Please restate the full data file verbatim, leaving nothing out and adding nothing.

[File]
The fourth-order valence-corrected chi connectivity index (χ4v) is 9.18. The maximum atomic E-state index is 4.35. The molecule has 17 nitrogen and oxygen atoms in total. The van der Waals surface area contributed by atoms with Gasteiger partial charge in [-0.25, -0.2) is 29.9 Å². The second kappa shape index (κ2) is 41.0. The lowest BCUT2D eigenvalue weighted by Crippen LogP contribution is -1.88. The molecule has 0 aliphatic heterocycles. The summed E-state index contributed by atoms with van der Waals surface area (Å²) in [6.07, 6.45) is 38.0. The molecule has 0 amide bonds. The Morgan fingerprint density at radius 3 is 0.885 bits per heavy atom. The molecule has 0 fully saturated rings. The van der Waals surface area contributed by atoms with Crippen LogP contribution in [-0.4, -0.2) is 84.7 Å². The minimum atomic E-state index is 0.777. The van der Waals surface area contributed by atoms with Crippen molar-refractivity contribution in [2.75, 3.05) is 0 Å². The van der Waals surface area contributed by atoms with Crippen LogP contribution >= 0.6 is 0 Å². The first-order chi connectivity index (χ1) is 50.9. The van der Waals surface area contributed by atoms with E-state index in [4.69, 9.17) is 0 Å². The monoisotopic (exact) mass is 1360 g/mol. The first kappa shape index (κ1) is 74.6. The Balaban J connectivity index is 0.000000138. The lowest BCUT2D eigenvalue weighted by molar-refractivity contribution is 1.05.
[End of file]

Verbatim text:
The fourth-order valence-corrected chi connectivity index (χ4v) is 9.18. The maximum atomic E-state index is 4.35. The molecule has 17 nitrogen and oxygen atoms in total. The van der Waals surface area contributed by atoms with Gasteiger partial charge in [-0.25, -0.2) is 29.9 Å². The second kappa shape index (κ2) is 41.0. The lowest BCUT2D eigenvalue weighted by Crippen LogP contribution is -1.88. The molecule has 0 aliphatic heterocycles. The summed E-state index contributed by atoms with van der Waals surface area (Å²) in [6.07, 6.45) is 38.0. The molecule has 0 amide bonds. The Morgan fingerprint density at radius 3 is 0.885 bits per heavy atom. The molecule has 0 fully saturated rings. The van der Waals surface area contributed by atoms with Crippen LogP contribution in [-0.4, -0.2) is 84.7 Å². The minimum atomic E-state index is 0.777. The van der Waals surface area contributed by atoms with Crippen molar-refractivity contribution in [2.75, 3.05) is 0 Å². The van der Waals surface area contributed by atoms with Crippen LogP contribution >= 0.6 is 0 Å². The first-order chi connectivity index (χ1) is 50.9. The van der Waals surface area contributed by atoms with E-state index in [4.69, 9.17) is 0 Å². The monoisotopic (exact) mass is 1360 g/mol. The first kappa shape index (κ1) is 74.6. The Balaban J connectivity index is 0.000000138. The lowest BCUT2D eigenvalue weighted by molar-refractivity contribution is 1.05.